Gold seen as best bet abroad for now
New York (Jun 28) Gold is seen as a preferred asset for all types of investors, even central banks. An S&P Platts' analysis says the environment is now favouring a “lower interest rate environment, on the back of elevated economic and financial market uncertainty”, resulting in a “more fundamental and sustainable positive impact on gold as uncertainty in financial markets is expected to only increase in the months ahead, gold prices could benefit strongly in the medium term”.
Institutional investors’ gold buying has increased, as reflected in the rise in holding in SPDR, the world’s largest gold exchange-traded fund.
On Friday, the net addition in that fund was 18.5 tonnes to a total of 934.3 tonnes.
At the start of June, this was 868 tonnes, largely believed to be bought by European and British institutions, ahead of the referendum.
The SPDR holding was 630 tonnes only six months earlier, when the US Federal Reserve raised rates for the first time in a decade.
Now, says the World Gold Council, “Pension funds could start buying gold, a class not traditionally investing in gold,” as a portfolio diversifier.
As the pound is one of the few reserve currencies, it said, central banks’ buying of more gold is very likely, to hedge their currency risk.
The share prices of gold mining companies have also been rising, as the value of their gold stocks, mined or not, have also risen.
Prices are now well above their gross cost of production and so, they are unlikely to be in a hurry to sell gold for liquidity.
Added a trader, on condition of anonymity: “When (global) gold prices were $1,200 (an ounce) and above, many of them (mining firms) had started hedging their future production in forward markets. Which means the gold they were to mine at future dates were sold by them in advance. Now, prices are quite above that level and a feeling will start that they would have been better off had they not have hedged. This could result in de-hedging or buying back their forward sales, which will further push up gold prices.”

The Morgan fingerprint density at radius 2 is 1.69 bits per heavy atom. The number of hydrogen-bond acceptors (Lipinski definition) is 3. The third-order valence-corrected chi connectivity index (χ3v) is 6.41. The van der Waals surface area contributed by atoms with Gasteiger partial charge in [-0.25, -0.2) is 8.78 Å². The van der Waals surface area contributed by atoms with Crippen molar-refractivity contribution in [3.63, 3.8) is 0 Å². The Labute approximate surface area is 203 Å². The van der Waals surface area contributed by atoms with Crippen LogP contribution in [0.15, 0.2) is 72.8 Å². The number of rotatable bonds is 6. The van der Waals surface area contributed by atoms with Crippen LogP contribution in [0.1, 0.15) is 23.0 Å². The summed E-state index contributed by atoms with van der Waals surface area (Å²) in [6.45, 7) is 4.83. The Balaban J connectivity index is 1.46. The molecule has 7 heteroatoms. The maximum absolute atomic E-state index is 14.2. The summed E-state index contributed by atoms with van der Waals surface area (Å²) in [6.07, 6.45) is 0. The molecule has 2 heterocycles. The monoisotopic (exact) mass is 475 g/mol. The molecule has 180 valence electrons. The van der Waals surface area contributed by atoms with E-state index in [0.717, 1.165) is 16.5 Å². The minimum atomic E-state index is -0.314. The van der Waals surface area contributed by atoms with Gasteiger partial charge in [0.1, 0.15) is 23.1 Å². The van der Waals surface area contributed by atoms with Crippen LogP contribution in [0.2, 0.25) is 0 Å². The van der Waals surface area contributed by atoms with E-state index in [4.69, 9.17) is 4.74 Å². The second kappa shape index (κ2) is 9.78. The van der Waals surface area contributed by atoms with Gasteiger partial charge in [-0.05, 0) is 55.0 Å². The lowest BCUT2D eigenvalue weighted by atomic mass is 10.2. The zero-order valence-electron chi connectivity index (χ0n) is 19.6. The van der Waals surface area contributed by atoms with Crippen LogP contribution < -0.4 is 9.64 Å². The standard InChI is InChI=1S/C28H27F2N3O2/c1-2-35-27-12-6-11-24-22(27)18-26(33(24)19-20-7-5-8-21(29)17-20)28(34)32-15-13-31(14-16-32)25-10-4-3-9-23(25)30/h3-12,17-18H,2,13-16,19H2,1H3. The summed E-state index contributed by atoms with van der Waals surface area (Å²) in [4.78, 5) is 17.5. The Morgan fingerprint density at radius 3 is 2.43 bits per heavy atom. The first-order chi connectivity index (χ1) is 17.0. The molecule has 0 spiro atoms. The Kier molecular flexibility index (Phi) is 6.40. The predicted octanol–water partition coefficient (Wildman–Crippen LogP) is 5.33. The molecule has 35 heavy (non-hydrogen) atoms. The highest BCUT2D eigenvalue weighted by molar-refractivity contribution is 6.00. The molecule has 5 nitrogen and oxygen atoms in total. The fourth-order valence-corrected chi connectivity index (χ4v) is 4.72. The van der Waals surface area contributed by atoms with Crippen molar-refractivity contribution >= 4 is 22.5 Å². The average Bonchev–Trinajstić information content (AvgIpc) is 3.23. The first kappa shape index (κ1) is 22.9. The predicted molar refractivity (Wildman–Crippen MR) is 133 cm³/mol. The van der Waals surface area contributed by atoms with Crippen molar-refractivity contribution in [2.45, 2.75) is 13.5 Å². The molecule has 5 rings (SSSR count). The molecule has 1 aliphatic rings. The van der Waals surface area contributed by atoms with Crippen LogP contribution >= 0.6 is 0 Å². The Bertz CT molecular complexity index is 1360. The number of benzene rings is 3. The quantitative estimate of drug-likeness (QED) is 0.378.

The technical levels, however, have to turn favourable. Surendra Mehta, secretary, India Bullion and Jewellers Association, said: “Gold needs to test the $1,260 level before it goes up beyond $1,332. There will be heavy selling beyond $1,332 with poor demand in Asian countries like India, it can't sustain a level beyond $1,360 on speculative buying.”
In India, however, gold was quoted at a discount to the price of $55 an ounce or Rs 1,150 per 10g, as local demand is absent.
This will result in higher arbitrage, by buying of spot gold and selling on the commodity exchange, and gold demand for exports that could be round tripping in nature.
Prices here are expected to firm up once rain spreads and hopes emerge of better agricultural crops, resulting in higher rural income. And, the onset of the festive season.